Payment fraud includes a number of different fraud types including card not present fraud, skimming, jackpotting and business email compromise. Criminals are continuously evolving their approach and adapting to new security measures, increasing the success rate of attacks.
In its 2019 Internet Organised Crime Threat Assessment Report (“the Report”), Europol’s European Cybercrime Centre (EC3) presents the combating of payment fraud as a key priority, and outlines the key considerations for each crime type.
Card not present fraud
Card not present (CNP) fraud may be committed once a person’s credit card data has been compromised through a method such as a third-party breach, phishing email or scam text message. The scammer attempts to make a fraudulent credit card transaction online or over the phone, whilst not physically possessing the card.
CNP fraud is most commonly committed in relation to the purchase of high-value good such as electronic devices and mobile phones, but is increasingly moving into other areas such as booking hotels.
The availability of credit card details is unprecedented, with stolen credit card details also being sold on the dark web for use by other criminals.
A relatively new development is the provision of technologically sophisticated crime-as-a-service platforms which provide criminals with a simple user interface that enables them to commit acts of fraud and evade detection.
Whilst CNP fraud is a major problem in and of itself, it also facilitates other crimes such as human trafficking, allowing criminals to purchase plane tickets, book hotels and rentals whilst avoiding detection.
The Report highlights the need for the private sector to bring fraudulent transactions to the attention of law enforcement, and stresses the importance of public-private partnerships in fighting this type of fraud.
‘Skimming’ refers to the copying of card magnetic-stripe track data at Point of Sales terminals and ATMs. In addition to the use of a skimming device which is typically composed of metal or plastic, criminals may also install a camera on the ATM in order to steal the PIN.
Skimming remains one of the most common frauds in Europe due to the fact that not all payment terminals and ATMs in Europe contain the necessary anti-skimming measures. The stolen card data may then be sold on the Darknet or used to perform bank withdrawals.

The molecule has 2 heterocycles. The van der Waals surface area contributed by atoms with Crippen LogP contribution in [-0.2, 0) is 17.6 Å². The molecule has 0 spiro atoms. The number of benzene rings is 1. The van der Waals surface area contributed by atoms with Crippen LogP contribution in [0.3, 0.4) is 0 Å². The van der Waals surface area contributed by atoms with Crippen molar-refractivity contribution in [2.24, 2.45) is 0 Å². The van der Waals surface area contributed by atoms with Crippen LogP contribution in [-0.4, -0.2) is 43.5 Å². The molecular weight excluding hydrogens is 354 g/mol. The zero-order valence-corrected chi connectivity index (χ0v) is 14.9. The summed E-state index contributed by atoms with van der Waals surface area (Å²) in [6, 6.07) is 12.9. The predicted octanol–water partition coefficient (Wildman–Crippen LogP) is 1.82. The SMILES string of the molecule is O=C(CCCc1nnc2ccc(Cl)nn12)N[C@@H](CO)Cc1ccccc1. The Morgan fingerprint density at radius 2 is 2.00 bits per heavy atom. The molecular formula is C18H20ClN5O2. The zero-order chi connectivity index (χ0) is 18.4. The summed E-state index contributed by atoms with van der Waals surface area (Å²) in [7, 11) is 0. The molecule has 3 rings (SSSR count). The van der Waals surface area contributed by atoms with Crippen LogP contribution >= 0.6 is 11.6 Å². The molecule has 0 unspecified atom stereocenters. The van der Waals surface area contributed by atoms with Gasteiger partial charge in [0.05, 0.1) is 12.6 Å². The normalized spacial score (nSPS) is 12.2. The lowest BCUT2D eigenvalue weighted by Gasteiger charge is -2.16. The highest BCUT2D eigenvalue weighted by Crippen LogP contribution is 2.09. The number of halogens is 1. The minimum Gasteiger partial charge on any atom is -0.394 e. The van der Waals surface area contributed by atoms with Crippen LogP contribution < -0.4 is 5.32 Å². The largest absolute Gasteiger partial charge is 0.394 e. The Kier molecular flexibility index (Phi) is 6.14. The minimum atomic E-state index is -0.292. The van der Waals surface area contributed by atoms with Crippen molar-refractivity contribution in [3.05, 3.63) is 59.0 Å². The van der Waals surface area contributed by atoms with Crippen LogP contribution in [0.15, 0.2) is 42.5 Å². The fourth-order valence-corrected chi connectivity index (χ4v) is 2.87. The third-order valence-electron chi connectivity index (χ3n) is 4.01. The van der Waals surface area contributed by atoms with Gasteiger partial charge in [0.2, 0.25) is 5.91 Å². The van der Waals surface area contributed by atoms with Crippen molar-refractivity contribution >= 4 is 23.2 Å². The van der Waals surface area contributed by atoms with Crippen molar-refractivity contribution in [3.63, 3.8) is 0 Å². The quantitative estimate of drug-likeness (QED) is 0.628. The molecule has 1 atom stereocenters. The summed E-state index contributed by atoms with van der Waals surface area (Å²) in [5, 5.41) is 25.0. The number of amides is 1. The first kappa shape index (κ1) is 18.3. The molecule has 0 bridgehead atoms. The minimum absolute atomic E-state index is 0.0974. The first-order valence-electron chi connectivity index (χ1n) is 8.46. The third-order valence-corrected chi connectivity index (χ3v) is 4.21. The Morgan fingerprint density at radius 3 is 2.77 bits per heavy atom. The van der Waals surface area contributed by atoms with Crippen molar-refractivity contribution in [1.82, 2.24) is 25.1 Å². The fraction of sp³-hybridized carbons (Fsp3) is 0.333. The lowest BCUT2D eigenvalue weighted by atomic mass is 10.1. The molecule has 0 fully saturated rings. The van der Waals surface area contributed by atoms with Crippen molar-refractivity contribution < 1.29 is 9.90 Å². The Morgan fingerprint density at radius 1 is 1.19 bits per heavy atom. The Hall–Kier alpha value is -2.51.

Certain older ATMs may be vulnerable to ‘jackpotting’, where the criminal either uses malware or a ‘black box’ hardware device to connect to the ATM dispenser and empty it of cash.
Malware such as WinPot and Cutlet Maker is available on the Darknet, leading to increased jackpotting attacks on ATMs.
The physical component of jackpotting attacks also appears to be evolving with innovative methods being used to connect to the ATM, including:
- disconnecting the front of the ATM from its base in order to allow direct access to the connections
- removing the screen from the ATM and performing a few technical operations to gain access
- melting a hole above the monitor of the ATM and plugging a USB cable into the ATMs printer cable
- breaking the deposit slot plastic, opening the monitor and connecting the ATM USB cable
Business email compromise
Business email compromise (BEC) attacks involve the impersonation of company staff, typically members of senior management who can authorise transfers, deceiving employees into transferring funds to the criminal’s account.
BEC has also been a priority for European law enforcement, with attacks becoming “more professional and convincing”. Whereas traditionally social engineering was the method of choice, a variety of different methods are now being used including network intrusion, malware and the hacking of legitimate email accounts to impersonate key individuals.
According to the Internet Crime Complaint Centre, between December 2016 and May 2018, there was a 136 % increase in identified global exposed losses due to BEC attacks, and more than USD 12 billion in losses since October 2013.
Future threats and developments
As echoed throughout other sections of the Report, as long as existing crimes remain profitable, criminals will continue to carry them out. Current threats may therefore provide a good indication of the kinds of threats that will be faced in the future, with a degree of inevitable evolution.
The Report also highlights the potential for instant payment schemes to complicate fraud prevention and mitigation, allowing for various frauds to be expedited with less chance of being flagged as suspicious transactions by the financial sector.
Another key area to monitor is that of open banking, which refers to enabling third-party developers to build applications and services around financial institutions. Whilst designed to provide greater financial transparency options for account holders, it is predicted that this will make both customers and third-party providers more vulnerable to attacks.
The Report highlights the need for:
- cooperation between the public and the private sector
- organisational training to ensure that employees are able to detect social engineering and other scams
- improved cooperation and information exchange on cross-border fraud cases – this will be facilitated through the non-cash-payment fraud (NCPF) Directive which Member States have two years to implement